Friday, 6 June 2008


How many times has this happened to you? You leave work, decide that you need to get groceries on the way home, take a cellphone call and forget all about your plan. Next thing you know, you've driven home.

What gives? Why are we as a species so often so desperately poor at achieving our goals?

The problem is that evolution failed to realize that remembering goals is not like recognizing objects. When your brain sees a lion, the thing to do is to decide, lickety-split, to get out of the way. Run first; ask questions later.

Alas, evolution didn't have the foresight to realise that different kinds of tasks require different kinds of memory, and it used the same basic sort of memory for everything, not just for remembering what lions and tigers look like (in which general tendencies suffice) but also for cases -- like tracking our goals -- where a bit more precision would have been helpful. As a result, trying to remember what to do next can be a little like trying to remember what you had for breakfast yesterday: There are too many breakfasts and too many yesterdays for our biological memories to keep track of.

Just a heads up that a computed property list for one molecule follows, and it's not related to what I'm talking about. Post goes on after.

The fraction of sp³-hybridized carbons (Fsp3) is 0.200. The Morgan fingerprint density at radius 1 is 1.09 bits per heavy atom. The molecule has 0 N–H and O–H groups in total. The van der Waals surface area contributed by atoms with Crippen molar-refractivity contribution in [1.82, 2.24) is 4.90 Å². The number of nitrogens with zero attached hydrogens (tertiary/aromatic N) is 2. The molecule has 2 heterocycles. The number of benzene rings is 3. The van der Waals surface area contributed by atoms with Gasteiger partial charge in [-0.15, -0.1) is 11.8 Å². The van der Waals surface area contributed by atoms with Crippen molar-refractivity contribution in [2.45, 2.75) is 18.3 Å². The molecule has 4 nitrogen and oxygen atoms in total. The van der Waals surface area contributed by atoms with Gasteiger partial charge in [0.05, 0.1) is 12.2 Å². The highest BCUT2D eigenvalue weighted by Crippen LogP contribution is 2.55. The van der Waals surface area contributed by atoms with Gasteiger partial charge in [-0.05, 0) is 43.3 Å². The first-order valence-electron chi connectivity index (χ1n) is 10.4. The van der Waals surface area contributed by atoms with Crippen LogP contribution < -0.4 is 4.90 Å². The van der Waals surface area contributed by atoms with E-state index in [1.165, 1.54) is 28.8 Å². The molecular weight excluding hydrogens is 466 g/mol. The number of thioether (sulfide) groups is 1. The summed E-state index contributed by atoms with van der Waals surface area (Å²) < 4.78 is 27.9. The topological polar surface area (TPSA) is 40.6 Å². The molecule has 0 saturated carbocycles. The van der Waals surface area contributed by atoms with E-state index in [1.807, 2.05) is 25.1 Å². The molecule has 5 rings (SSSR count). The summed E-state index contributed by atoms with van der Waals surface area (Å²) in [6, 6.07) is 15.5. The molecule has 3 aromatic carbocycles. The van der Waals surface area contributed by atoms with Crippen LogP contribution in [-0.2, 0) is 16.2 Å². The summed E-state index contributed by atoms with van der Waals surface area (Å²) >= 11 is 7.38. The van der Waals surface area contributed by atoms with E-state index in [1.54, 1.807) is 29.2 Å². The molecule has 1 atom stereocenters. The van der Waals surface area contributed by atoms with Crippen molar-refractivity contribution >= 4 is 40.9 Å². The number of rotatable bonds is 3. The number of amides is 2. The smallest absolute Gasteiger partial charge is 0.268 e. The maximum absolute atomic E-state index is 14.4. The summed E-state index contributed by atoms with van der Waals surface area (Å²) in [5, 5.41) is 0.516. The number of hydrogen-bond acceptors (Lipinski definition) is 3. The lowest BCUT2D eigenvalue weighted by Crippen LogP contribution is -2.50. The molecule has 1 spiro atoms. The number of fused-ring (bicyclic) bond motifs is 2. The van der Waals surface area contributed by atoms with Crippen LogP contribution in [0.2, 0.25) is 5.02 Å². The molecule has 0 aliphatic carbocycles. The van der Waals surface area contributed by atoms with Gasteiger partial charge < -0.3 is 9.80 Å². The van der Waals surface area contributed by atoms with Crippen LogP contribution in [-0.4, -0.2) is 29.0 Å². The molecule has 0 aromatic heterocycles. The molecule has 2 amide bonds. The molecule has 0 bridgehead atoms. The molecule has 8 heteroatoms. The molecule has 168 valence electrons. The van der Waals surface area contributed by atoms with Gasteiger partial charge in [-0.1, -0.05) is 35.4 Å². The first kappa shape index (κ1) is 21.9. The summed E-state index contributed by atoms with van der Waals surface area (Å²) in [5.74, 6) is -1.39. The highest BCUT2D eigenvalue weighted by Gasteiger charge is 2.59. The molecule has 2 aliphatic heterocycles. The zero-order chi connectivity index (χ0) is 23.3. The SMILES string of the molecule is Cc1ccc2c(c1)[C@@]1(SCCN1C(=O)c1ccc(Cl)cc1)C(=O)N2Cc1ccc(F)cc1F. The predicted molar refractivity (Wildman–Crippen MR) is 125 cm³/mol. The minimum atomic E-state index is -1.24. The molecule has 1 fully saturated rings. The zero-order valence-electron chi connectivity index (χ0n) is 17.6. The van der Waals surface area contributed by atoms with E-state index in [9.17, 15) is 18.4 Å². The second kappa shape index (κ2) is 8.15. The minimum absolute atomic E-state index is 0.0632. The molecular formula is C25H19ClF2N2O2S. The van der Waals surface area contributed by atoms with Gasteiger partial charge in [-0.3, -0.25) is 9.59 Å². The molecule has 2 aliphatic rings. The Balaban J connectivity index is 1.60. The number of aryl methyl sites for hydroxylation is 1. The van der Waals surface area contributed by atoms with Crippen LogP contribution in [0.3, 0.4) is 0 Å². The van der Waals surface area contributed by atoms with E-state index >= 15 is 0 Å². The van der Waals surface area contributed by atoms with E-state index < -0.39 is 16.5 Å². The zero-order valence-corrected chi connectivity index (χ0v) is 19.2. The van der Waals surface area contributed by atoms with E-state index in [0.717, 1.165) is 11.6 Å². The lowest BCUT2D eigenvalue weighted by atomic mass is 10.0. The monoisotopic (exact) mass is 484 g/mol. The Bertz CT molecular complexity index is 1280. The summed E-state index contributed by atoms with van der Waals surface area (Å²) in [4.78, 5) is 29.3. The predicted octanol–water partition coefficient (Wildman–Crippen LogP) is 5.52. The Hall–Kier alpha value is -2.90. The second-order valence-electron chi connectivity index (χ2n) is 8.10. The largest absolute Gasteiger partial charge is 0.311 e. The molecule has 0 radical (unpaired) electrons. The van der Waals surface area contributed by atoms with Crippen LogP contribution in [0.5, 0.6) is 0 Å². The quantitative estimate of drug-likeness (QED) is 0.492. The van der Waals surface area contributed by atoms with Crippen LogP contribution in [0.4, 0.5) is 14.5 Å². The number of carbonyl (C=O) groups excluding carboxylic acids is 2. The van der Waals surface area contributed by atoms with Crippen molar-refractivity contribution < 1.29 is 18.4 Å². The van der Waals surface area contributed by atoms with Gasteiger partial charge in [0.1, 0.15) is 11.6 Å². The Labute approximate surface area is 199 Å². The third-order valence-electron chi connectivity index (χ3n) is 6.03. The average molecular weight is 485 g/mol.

The same thing can happen with our goals. When you sit in your car late in the day and ask yourself, "What am I supposed to do next?" and all of a sudden the cellphone rings, your brain can easily lose track of which "next step" is the right one. Instead of zeroing in on the specific memory it needs, it may well settle for remembering whatever you've done in the car most often -- and that's drive home. Voila, autopilot you forget the groceries.

Our attempts to pursue our goals are often thwarted by the fact that evolution has built our most sophisticated technologies on top of older technologies. Our “old” brain still bosses the “new brain.”

Yet our brains are structured in such a way that the more tired, stressed or distracted we are, the less likely we are to use our forebrains and the more likely to lean back on the time-tested but shortsighted machinery we've inherited from our ancestors.

Still, all is not lost. Even though our short-term desires are pretty good at grabbing the steering wheel of our consciousness, our more recently evolved deliberate minds are powerful enough to regain at least some measure of control.

Our conscious, deliberate systems will never have total control, and our memories will never be perfect, but as they say in Alcoholics Anonymous, recognition is the first step.

Read Money, Money, Money Ain’t it Funny for more on this relating to investing.